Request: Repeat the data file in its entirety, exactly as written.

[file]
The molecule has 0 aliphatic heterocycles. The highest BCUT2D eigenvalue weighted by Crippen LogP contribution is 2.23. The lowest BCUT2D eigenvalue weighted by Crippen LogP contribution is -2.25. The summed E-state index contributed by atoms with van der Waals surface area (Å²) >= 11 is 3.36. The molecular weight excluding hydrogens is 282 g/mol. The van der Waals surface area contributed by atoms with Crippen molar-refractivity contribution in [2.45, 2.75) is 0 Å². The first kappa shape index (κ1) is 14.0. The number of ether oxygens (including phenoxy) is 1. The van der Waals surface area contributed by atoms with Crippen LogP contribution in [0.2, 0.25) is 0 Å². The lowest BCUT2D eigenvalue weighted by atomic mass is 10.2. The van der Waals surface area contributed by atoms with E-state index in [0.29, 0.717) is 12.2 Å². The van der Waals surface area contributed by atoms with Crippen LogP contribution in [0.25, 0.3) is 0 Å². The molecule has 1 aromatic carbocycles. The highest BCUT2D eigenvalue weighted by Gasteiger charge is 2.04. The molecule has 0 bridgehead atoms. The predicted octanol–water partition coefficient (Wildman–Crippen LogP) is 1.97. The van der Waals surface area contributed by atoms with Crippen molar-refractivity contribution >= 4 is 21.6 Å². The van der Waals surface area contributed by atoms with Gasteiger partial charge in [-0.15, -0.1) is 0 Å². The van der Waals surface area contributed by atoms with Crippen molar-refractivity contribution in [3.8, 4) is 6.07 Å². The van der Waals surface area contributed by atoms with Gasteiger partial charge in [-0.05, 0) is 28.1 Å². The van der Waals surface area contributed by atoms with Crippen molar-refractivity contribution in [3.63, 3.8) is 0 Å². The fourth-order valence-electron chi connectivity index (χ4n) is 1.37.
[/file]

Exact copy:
The molecule has 0 aliphatic heterocycles. The highest BCUT2D eigenvalue weighted by Crippen LogP contribution is 2.23. The lowest BCUT2D eigenvalue weighted by Crippen LogP contribution is -2.25. The summed E-state index contributed by atoms with van der Waals surface area (Å²) >= 11 is 3.36. The molecular weight excluding hydrogens is 282 g/mol. The van der Waals surface area contributed by atoms with Crippen molar-refractivity contribution in [2.45, 2.75) is 0 Å². The first kappa shape index (κ1) is 14.0. The number of ether oxygens (including phenoxy) is 1. The van der Waals surface area contributed by atoms with Crippen LogP contribution in [0.2, 0.25) is 0 Å². The lowest BCUT2D eigenvalue weighted by atomic mass is 10.2. The van der Waals surface area contributed by atoms with E-state index in [0.29, 0.717) is 12.2 Å². The van der Waals surface area contributed by atoms with Crippen LogP contribution in [0.25, 0.3) is 0 Å². The molecule has 1 aromatic carbocycles. The highest BCUT2D eigenvalue weighted by Gasteiger charge is 2.04. The molecule has 0 bridgehead atoms. The predicted octanol–water partition coefficient (Wildman–Crippen LogP) is 1.97. The van der Waals surface area contributed by atoms with Crippen molar-refractivity contribution >= 4 is 21.6 Å². The van der Waals surface area contributed by atoms with Gasteiger partial charge in [-0.15, -0.1) is 0 Å². The van der Waals surface area contributed by atoms with Crippen molar-refractivity contribution in [3.8, 4) is 6.07 Å². The van der Waals surface area contributed by atoms with Gasteiger partial charge in [-0.05, 0) is 28.1 Å². The van der Waals surface area contributed by atoms with Crippen molar-refractivity contribution in [3.63, 3.8) is 0 Å². The fourth-order valence-electron chi connectivity index (χ4n) is 1.37.